When a writer cannot sleep, as this writer often cannot sleep, she writes. In journals, on scraps of papers, on tablets that have not been charged for months but which are the only thing at hand because her sweet little laptop is downstairs charging. She gropes for her glasses,, cranks up the heating pad, and writes.
Ask her where the well of words hides when her world occupies her mind and she cannot tell you. Everything comes whole, unbroken. The words lurk behind the pain; when she moves the agony aside, the waterfall cascades down into the bleak valley and fills its barren counters with life. She cannot stop the flow; and she reaches out to anyone who might be listening, anyone who has stepped on the cobblestones which she now treads. Can you warn her? Watch, now, there’s a broken pavement; dodge that stretch, jump onto the curb. But no: Like the journey of so many, she must make this trip alone.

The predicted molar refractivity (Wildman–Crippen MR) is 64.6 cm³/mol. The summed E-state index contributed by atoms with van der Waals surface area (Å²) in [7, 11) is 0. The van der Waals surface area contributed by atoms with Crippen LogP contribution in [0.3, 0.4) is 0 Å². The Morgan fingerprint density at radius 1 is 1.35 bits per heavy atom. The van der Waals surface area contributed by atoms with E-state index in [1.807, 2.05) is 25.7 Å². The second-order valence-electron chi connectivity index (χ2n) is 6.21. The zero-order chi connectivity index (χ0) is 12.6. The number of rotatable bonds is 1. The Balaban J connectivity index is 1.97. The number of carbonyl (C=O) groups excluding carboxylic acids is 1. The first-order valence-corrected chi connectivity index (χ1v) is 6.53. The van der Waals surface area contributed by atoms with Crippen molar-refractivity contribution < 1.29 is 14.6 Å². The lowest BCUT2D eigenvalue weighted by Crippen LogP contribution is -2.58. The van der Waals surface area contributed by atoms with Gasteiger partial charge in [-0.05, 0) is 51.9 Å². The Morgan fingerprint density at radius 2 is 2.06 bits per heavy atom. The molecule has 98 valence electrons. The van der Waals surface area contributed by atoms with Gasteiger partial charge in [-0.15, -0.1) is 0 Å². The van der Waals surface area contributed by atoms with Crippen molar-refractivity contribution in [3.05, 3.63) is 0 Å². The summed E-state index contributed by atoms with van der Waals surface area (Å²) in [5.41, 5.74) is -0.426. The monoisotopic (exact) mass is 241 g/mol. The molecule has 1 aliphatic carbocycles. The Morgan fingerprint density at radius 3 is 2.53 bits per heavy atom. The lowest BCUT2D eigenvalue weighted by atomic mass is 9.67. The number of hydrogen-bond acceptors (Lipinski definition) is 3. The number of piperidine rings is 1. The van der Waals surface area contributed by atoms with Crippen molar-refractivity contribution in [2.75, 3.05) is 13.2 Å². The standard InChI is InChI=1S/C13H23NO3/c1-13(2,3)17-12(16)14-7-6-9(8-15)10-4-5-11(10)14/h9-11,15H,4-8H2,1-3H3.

Stand by the wayside, then, and wish her bon voyage, for the night stretches into the new day with unrelenting bleakness, and you who have seen your own sorrows in the midnight hour know well the agony which she must endure before she can rest.
The writer does not complain about her sleepless nights. She knows that your sleepless nights plague you, and she sends you these words: Close your eyes; let go of your worries; the sun soon rises. The night will end. Be well, my dear ones. Don’t cry.